Calling the interaction between Rob Marshall and Evan Wolfson a debate [“Gay marriage ban debated,” Government News, October 10] is generous indeed. Essential elements of debate are refuting the points your opponent has made and responding to questions he raises. Delegate Marshall did neither. Instead, he treated the crowd to outrageous pronouncements, including the news that homosexuals are not denied marriage licenses. (Well, true—they just can’t get them to marry the people they choose to.) He challenged us to name one famous homosexual who wants to get married (isn’t Rosie O’Donnell famous enough to qualify?), as if only famous people qualify for rights in this country. He insisted that homosexuals have never been denied drivers’ licenses or the right to vote (is that in his future plans for legislation, too?). He somehow brought in ancient Rome and Greece, although it’s not clear how those societies (where homosexuality was much better accepted than in ours) bear on the choice we need to make in November.
    Cheap rhetoric aside, the facts are pretty clear. There are thousands of children being raised in families with no legal standing, and they suffer economically and psychologically because their parents cannot get married. (Most of them come from unhappy heterosexual unions, by the way. So much for traditional marriage.) There are thousands of parents who are forced into myriad legal agreements simply because they cannot get married, and every one of those legal agreements is threatened by an amendment which could nullify them. Lawyers on both sides agree they just don’t know how courts will interpret the amendment if it passes. And interpretation will be left in the hands of judges. This is ironic, since proponents of the amendment consistently say Virginians must be protected from “activist judges.”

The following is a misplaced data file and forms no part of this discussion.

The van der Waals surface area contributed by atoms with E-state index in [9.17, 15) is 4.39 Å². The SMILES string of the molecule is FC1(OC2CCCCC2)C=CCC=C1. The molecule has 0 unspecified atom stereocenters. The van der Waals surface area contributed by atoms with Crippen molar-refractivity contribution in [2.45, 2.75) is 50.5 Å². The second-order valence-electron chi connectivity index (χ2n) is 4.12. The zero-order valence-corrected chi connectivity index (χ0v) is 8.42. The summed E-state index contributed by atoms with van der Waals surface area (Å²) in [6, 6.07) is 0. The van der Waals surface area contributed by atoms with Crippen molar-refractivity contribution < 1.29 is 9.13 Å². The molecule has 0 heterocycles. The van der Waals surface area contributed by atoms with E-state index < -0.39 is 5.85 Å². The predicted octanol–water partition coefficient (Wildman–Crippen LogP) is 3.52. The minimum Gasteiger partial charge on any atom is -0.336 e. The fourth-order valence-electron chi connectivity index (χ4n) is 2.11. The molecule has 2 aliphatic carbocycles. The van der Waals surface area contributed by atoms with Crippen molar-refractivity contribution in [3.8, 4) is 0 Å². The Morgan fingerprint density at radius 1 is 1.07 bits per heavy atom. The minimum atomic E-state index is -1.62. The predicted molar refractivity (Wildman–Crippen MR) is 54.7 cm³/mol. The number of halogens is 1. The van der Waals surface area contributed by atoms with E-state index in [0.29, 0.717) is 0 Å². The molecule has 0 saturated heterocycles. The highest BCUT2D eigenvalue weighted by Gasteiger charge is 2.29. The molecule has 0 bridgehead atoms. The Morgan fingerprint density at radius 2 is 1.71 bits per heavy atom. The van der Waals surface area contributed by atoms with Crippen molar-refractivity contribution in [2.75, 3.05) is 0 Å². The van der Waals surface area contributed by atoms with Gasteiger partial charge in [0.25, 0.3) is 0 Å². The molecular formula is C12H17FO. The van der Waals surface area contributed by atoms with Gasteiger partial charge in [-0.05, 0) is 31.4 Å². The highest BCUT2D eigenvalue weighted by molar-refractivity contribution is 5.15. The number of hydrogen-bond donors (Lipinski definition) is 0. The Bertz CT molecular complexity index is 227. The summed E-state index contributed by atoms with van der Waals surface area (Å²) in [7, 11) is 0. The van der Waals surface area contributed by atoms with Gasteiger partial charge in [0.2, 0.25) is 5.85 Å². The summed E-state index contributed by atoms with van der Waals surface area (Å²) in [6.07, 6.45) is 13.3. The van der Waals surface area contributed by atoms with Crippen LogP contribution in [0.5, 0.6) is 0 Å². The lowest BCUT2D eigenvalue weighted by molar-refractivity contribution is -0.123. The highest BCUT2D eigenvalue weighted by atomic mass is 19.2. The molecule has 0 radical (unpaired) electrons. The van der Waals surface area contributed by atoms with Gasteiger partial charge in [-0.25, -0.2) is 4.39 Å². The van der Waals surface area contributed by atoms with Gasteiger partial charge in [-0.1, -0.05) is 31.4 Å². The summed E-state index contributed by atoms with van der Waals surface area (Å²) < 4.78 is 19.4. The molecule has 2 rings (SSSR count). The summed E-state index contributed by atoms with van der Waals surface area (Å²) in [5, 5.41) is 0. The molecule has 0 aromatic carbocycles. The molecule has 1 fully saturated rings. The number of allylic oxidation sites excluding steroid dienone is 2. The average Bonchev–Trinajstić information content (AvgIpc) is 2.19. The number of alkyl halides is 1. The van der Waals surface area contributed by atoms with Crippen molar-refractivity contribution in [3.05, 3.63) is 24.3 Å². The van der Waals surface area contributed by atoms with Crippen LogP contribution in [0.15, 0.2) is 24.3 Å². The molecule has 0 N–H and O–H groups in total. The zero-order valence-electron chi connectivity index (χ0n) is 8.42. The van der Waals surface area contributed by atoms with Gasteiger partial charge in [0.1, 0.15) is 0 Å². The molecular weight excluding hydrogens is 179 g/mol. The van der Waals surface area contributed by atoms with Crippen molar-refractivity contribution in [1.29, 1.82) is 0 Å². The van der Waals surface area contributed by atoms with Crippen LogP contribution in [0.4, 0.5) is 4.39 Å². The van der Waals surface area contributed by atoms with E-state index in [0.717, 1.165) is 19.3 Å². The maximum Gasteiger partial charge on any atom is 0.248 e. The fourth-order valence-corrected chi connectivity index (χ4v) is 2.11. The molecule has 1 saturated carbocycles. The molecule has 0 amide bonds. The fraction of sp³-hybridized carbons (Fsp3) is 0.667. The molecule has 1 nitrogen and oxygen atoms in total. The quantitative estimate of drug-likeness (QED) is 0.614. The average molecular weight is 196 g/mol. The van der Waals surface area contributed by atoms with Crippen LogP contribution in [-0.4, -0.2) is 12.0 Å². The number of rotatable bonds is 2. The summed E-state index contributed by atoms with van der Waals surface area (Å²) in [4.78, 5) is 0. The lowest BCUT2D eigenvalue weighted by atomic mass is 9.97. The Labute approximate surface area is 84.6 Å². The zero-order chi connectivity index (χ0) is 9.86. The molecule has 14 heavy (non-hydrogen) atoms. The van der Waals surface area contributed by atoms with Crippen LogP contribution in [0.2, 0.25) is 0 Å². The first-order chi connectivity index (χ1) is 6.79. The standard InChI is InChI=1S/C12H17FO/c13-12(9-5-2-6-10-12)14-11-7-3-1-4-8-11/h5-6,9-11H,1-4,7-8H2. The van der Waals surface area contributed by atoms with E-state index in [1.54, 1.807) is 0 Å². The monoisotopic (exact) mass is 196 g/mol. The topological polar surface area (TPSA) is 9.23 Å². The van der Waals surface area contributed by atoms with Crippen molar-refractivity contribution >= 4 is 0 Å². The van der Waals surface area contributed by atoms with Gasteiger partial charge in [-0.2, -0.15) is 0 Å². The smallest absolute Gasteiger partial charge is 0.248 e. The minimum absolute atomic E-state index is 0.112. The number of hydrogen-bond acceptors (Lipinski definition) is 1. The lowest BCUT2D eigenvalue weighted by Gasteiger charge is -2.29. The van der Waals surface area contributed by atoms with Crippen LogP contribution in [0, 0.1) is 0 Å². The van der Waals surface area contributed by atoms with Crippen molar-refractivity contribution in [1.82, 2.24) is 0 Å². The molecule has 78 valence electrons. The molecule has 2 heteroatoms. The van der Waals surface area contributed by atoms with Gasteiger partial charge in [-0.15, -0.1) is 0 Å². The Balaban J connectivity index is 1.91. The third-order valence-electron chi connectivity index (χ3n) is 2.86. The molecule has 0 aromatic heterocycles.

In the meantime, heterosexual marriage has a lousy track record, but no one is seriously proposing that we ban divorce or enact harsh penalties for adultery. Adults can make astoundingly stupid choices in marriage (repeatedly, too), so long as they choose someone of the opposite sex. It’s pretty hard to see the stubborn refusal to extend this right to same-sex partners as anything but discrimination.
    It’s not illegal to be gay in Virginia. Why does it have to be so difficult? Vote NO on the Marshall/Newman amendment to keep discrimination from becoming enshrined in Virginia’s Bill of Rights!

Lynn Heath

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